Noisy data can be filtered in software. This is especially helpful for inspection of evoked or spontaneuos post-synaptic currents. To apply low-pass filtering on a specific channel, invoke the abf.filter.gaussian() method before calling setSweep(). The degree of smoothing is defined by sigma (milliseconds units), passed as an argument: abf.filter.gaussian(abf, sigma). When an ABF file is loaded its entire data is loaded into memory. When the gaussian filter is called, the entire data is smoothed in memory. This means calling the filter several times with the same sigma will make it progressively smoother (although extremely processor-intensive). Set sigma to 0 to remove all filters. This will cause the original data to be re-read from the ABF file.

import pyabf
import pyabf.filter
import matplotlib.pyplot as plt

abf = pyabf.ABF("17o05026_vc_stim.abf")
plt.figure(figsize=(8, 5))

# plot the original data
abf.setSweep(3)
plt.plot(abf.sweepX, abf.sweepY, alpha=.3, label="original")

# show multiple degrees of smoothless
for sigma in [.5, 2, 10]:
    pyabf.filter.gaussian(abf, 0)  # remove old filter
    pyabf.filter.gaussian(abf, sigma)  # apply custom sigma
    abf.setSweep(3)  # reload sweep with new filter
    label = "sigma: %.02f" % (sigma)
    plt.plot(abf.sweepX, abf.sweepY, alpha=.8, label=label)

# zoom in on an interesting region and decorate the plot
plt.title("Gaussian Filtering of ABF Data")
plt.ylabel(abf.sweepLabelY)
plt.xlabel(abf.sweepLabelX)
plt.axis([8.20, 8.30, -45, -5])
plt.legend()
plt.show()

Accessing the Command Epoch Table

In some ABFs an epoch table is used to control the command level of the DAC to control voltage or current. While the epoch table can be confusing to access directly from the header (e.g., the first epoch does not start at time 0, but rather 1/64 of the sweep length), a simplified way to access epoch types and levels is provided with the abf.sweepEpochs object, which contains epoch points, levels, and types for the currently-loaded sweep.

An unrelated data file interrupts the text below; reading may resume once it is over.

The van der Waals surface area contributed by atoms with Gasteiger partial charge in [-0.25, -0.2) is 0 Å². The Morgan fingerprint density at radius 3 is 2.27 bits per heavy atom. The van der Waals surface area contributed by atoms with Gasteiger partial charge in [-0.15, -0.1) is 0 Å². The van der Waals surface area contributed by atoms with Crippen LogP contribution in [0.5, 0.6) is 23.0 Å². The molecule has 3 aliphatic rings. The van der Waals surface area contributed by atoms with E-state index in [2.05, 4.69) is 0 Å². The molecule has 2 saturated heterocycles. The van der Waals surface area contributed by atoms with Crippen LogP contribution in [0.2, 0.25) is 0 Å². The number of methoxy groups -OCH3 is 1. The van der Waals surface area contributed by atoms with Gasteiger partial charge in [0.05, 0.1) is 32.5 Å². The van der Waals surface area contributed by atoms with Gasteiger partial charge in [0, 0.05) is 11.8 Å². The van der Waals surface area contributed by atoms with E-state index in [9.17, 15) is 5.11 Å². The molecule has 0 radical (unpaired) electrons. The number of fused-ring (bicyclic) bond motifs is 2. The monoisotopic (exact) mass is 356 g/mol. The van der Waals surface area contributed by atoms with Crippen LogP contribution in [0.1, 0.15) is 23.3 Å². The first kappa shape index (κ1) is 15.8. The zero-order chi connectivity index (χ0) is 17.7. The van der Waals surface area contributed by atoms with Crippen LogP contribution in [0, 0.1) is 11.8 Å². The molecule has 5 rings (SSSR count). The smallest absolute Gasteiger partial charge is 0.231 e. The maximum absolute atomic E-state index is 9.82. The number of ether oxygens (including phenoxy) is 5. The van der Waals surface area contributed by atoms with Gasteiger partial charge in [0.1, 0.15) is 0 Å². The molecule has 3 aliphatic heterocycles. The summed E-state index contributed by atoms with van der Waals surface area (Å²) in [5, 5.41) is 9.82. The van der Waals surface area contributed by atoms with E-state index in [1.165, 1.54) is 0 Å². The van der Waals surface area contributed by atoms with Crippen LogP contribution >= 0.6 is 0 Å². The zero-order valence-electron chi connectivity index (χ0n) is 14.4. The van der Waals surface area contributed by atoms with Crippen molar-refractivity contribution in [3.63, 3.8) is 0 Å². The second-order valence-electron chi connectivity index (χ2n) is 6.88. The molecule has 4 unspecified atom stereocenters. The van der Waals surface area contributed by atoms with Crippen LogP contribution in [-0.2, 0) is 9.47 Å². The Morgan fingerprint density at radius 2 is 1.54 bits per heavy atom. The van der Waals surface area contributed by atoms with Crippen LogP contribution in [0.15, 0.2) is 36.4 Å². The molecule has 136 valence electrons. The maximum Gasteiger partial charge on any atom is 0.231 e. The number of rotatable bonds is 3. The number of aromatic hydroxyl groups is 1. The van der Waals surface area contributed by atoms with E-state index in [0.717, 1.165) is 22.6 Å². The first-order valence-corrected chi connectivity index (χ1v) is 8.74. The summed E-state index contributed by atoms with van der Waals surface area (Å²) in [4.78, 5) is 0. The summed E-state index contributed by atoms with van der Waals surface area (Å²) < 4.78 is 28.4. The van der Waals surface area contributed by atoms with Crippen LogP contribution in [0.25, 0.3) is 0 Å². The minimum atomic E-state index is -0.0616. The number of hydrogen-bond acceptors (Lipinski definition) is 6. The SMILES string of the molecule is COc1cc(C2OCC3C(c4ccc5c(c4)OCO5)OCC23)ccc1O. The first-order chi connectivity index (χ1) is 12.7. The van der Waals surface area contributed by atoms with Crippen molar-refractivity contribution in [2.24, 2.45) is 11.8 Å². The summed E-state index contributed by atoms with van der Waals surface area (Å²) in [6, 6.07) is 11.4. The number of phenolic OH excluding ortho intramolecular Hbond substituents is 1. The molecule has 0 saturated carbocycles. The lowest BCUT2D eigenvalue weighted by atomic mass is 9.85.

The simplest way to access epoch values (arranged as a list where every item represents one epoch) is to get properties of abf.sweepEpochs:

import pyabf
abf = pyabf.ABF("2018_08_23_0009.abf")
for i, p1 in enumerate(abf.sweepEpochs.p1s):
    epochLevel = abf.sweepEpochs.levels[i]
    epochType = abf.sweepEpochs.types[i]
    print(f"epoch index {i}: at point {p1} there is a {epochType} to level {epochLevel}")

Output:

epoch index 0: at point 0 there is a Step to level -70.0
epoch index 1: at point 187 there is a Step to level -80.0
epoch index 2: at point 4187 there is a Step to level -70.0
epoch index 3: at point 8187 there is a Ramp to level -80.0
epoch index 4: at point 9187 there is a Ramp to level -70.0
epoch index 5: at point 10187 there is a Step to level -70.0

Here's another example which shows mark when epochs begin and end:

import pyabf
import matplotlib.pyplot as plt

abf = pyabf.ABF("2018_08_23_0009.abf")

fig = plt.figure(figsize=(8, 5))

ax1 = fig.add_subplot(211)
ax1.plot(abf.sweepY, color='b')
ax1.set_ylabel("ADC (measurement)")
ax1.set_xlabel("sweep point (index)")

ax2 = fig.add_subplot(212)
ax2.plot(abf.sweepC, color='r')
ax2.set_ylabel("DAC (command)")
ax2.set_xlabel("sweep point (index)")

for p1 in abf.sweepEpochs.p1s:
    ax1.axvline(p1, color='k', ls='--', alpha=.5)
    ax2.axvline(p1, color='k', ls='--', alpha=.5)

plt.tight_layout()
plt.show()

Shading Epochs

In this ABF digital output 4 is high during epoch C. Let's highlight this by plotting sweeps and shading that epoch. print(abf.epochPoints) yields [0, 3125, 7125, 23125, 23145, 200000] and I know the epoch I'm interested in is bound by index 3 and 4.

import pyabf
import matplotlib.pyplot as plt

abf = pyabf.ABF("17o05026_vc_stim.abf")

plt.figure(figsize=(8, 5))
for sweepNumber in abf.sweepList:
    abf.setSweep(sweepNumber)
    plt.plot(abf.sweepX, abf.sweepY, color='C0', alpha=.5, lw=.5)